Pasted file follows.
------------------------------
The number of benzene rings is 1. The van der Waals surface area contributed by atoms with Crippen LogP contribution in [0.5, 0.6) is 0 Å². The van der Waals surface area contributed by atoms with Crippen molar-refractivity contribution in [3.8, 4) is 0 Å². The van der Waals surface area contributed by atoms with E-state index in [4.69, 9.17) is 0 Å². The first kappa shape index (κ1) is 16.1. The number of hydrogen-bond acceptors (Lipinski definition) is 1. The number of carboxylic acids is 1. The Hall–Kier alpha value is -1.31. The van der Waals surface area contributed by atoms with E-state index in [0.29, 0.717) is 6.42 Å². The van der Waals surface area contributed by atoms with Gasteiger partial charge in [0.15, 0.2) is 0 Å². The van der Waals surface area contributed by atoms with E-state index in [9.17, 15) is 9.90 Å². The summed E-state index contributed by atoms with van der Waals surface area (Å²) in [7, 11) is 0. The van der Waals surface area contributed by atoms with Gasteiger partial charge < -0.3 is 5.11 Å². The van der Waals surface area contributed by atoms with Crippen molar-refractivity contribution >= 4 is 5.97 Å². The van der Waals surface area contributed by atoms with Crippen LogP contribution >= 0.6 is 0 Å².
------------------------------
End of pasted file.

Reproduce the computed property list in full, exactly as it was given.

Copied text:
The number of benzene rings is 1. The van der Waals surface area contributed by atoms with Crippen LogP contribution in [0.5, 0.6) is 0 Å². The van der Waals surface area contributed by atoms with Crippen molar-refractivity contribution in [3.8, 4) is 0 Å². The van der Waals surface area contributed by atoms with E-state index in [4.69, 9.17) is 0 Å². The first kappa shape index (κ1) is 16.1. The number of hydrogen-bond acceptors (Lipinski definition) is 1. The number of carboxylic acids is 1. The Hall–Kier alpha value is -1.31. The van der Waals surface area contributed by atoms with E-state index in [0.29, 0.717) is 6.42 Å². The van der Waals surface area contributed by atoms with Gasteiger partial charge in [0.15, 0.2) is 0 Å². The van der Waals surface area contributed by atoms with E-state index in [9.17, 15) is 9.90 Å². The summed E-state index contributed by atoms with van der Waals surface area (Å²) in [7, 11) is 0. The van der Waals surface area contributed by atoms with Gasteiger partial charge < -0.3 is 5.11 Å². The van der Waals surface area contributed by atoms with Crippen molar-refractivity contribution >= 4 is 5.97 Å². The van der Waals surface area contributed by atoms with Crippen LogP contribution >= 0.6 is 0 Å².